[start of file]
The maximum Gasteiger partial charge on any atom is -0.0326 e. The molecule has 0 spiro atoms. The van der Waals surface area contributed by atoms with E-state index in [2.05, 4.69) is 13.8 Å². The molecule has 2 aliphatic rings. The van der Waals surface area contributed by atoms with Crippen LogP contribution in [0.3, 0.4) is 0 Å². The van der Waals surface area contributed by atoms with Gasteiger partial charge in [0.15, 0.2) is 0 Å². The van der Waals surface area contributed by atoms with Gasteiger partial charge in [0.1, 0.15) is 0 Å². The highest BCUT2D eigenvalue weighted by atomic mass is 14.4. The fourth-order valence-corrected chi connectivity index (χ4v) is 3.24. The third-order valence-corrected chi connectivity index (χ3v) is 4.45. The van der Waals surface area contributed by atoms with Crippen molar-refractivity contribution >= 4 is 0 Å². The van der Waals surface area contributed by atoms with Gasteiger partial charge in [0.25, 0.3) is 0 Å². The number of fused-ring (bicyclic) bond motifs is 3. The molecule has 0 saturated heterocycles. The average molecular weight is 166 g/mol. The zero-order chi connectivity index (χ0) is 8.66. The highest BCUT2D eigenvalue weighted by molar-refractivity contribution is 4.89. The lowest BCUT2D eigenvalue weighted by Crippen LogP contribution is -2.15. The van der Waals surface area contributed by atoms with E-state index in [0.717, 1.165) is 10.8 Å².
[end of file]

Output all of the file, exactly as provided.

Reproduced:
The maximum Gasteiger partial charge on any atom is -0.0326 e. The molecule has 0 spiro atoms. The van der Waals surface area contributed by atoms with E-state index in [2.05, 4.69) is 13.8 Å². The molecule has 2 aliphatic rings. The van der Waals surface area contributed by atoms with Crippen LogP contribution in [0.3, 0.4) is 0 Å². The van der Waals surface area contributed by atoms with Gasteiger partial charge in [0.15, 0.2) is 0 Å². The van der Waals surface area contributed by atoms with Gasteiger partial charge in [0.1, 0.15) is 0 Å². The highest BCUT2D eigenvalue weighted by atomic mass is 14.4. The fourth-order valence-corrected chi connectivity index (χ4v) is 3.24. The third-order valence-corrected chi connectivity index (χ3v) is 4.45. The van der Waals surface area contributed by atoms with Crippen molar-refractivity contribution >= 4 is 0 Å². The van der Waals surface area contributed by atoms with Gasteiger partial charge in [0.25, 0.3) is 0 Å². The number of fused-ring (bicyclic) bond motifs is 3. The molecule has 0 saturated heterocycles. The average molecular weight is 166 g/mol. The zero-order chi connectivity index (χ0) is 8.66. The highest BCUT2D eigenvalue weighted by molar-refractivity contribution is 4.89. The lowest BCUT2D eigenvalue weighted by Crippen LogP contribution is -2.15. The van der Waals surface area contributed by atoms with E-state index in [0.717, 1.165) is 10.8 Å².